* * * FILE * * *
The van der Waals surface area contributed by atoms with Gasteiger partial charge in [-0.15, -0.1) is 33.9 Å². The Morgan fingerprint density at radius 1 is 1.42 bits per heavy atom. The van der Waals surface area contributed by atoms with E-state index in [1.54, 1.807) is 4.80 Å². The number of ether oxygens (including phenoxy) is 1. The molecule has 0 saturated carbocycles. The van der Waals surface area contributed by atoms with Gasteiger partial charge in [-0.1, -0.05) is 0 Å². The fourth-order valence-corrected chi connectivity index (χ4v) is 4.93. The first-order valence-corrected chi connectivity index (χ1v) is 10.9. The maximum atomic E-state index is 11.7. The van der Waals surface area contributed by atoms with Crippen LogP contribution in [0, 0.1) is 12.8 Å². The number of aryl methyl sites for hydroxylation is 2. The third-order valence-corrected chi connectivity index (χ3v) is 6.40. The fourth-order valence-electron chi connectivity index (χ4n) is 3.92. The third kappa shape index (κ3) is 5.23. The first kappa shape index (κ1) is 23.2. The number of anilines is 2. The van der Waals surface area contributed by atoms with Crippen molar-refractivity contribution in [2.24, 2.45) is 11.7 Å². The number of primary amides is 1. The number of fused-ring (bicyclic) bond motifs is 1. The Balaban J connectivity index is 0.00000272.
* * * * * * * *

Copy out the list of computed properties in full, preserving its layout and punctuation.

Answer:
The van der Waals surface area contributed by atoms with Gasteiger partial charge in [-0.15, -0.1) is 33.9 Å². The Morgan fingerprint density at radius 1 is 1.42 bits per heavy atom. The van der Waals surface area contributed by atoms with E-state index in [1.54, 1.807) is 4.80 Å². The number of ether oxygens (including phenoxy) is 1. The molecule has 0 saturated carbocycles. The van der Waals surface area contributed by atoms with Gasteiger partial charge in [-0.1, -0.05) is 0 Å². The fourth-order valence-corrected chi connectivity index (χ4v) is 4.93. The first-order valence-corrected chi connectivity index (χ1v) is 10.9. The maximum atomic E-state index is 11.7. The van der Waals surface area contributed by atoms with Crippen LogP contribution in [0, 0.1) is 12.8 Å². The number of aryl methyl sites for hydroxylation is 2. The third-order valence-corrected chi connectivity index (χ3v) is 6.40. The fourth-order valence-electron chi connectivity index (χ4n) is 3.92. The third kappa shape index (κ3) is 5.23. The first kappa shape index (κ1) is 23.2. The number of anilines is 2. The van der Waals surface area contributed by atoms with Crippen molar-refractivity contribution in [2.24, 2.45) is 11.7 Å². The number of primary amides is 1. The number of fused-ring (bicyclic) bond motifs is 1. The Balaban J connectivity index is 0.00000272.